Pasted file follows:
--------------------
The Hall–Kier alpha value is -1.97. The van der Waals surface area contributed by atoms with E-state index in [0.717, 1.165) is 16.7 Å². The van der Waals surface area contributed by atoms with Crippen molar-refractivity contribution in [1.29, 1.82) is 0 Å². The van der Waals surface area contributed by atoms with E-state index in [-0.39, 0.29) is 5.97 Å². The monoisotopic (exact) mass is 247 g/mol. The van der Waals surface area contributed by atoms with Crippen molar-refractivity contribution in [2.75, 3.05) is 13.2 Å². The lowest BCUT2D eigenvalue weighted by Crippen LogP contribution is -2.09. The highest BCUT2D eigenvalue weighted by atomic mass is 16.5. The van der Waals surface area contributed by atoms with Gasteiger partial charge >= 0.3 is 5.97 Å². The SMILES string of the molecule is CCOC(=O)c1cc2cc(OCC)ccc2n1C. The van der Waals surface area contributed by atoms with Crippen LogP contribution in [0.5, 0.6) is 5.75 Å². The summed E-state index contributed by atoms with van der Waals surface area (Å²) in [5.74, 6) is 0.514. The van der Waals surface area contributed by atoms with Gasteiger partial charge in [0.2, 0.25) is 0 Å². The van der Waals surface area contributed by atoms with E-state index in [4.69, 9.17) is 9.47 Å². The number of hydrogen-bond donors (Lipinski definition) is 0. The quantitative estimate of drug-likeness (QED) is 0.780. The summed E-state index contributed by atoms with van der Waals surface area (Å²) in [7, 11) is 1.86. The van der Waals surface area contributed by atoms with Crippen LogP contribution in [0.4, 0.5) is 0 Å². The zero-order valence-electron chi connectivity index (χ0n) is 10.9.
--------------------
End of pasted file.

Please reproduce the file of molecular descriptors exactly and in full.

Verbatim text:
The Hall–Kier alpha value is -1.97. The van der Waals surface area contributed by atoms with E-state index in [0.717, 1.165) is 16.7 Å². The van der Waals surface area contributed by atoms with Crippen molar-refractivity contribution in [1.29, 1.82) is 0 Å². The van der Waals surface area contributed by atoms with E-state index in [-0.39, 0.29) is 5.97 Å². The monoisotopic (exact) mass is 247 g/mol. The van der Waals surface area contributed by atoms with Crippen molar-refractivity contribution in [2.75, 3.05) is 13.2 Å². The lowest BCUT2D eigenvalue weighted by Crippen LogP contribution is -2.09. The highest BCUT2D eigenvalue weighted by atomic mass is 16.5. The van der Waals surface area contributed by atoms with Gasteiger partial charge >= 0.3 is 5.97 Å². The SMILES string of the molecule is CCOC(=O)c1cc2cc(OCC)ccc2n1C. The van der Waals surface area contributed by atoms with Crippen LogP contribution in [0.5, 0.6) is 5.75 Å². The summed E-state index contributed by atoms with van der Waals surface area (Å²) in [5.74, 6) is 0.514. The van der Waals surface area contributed by atoms with Gasteiger partial charge in [0.2, 0.25) is 0 Å². The van der Waals surface area contributed by atoms with E-state index in [4.69, 9.17) is 9.47 Å². The number of hydrogen-bond donors (Lipinski definition) is 0. The quantitative estimate of drug-likeness (QED) is 0.780. The summed E-state index contributed by atoms with van der Waals surface area (Å²) in [7, 11) is 1.86. The van der Waals surface area contributed by atoms with Crippen LogP contribution in [0.4, 0.5) is 0 Å². The zero-order valence-electron chi connectivity index (χ0n) is 10.9.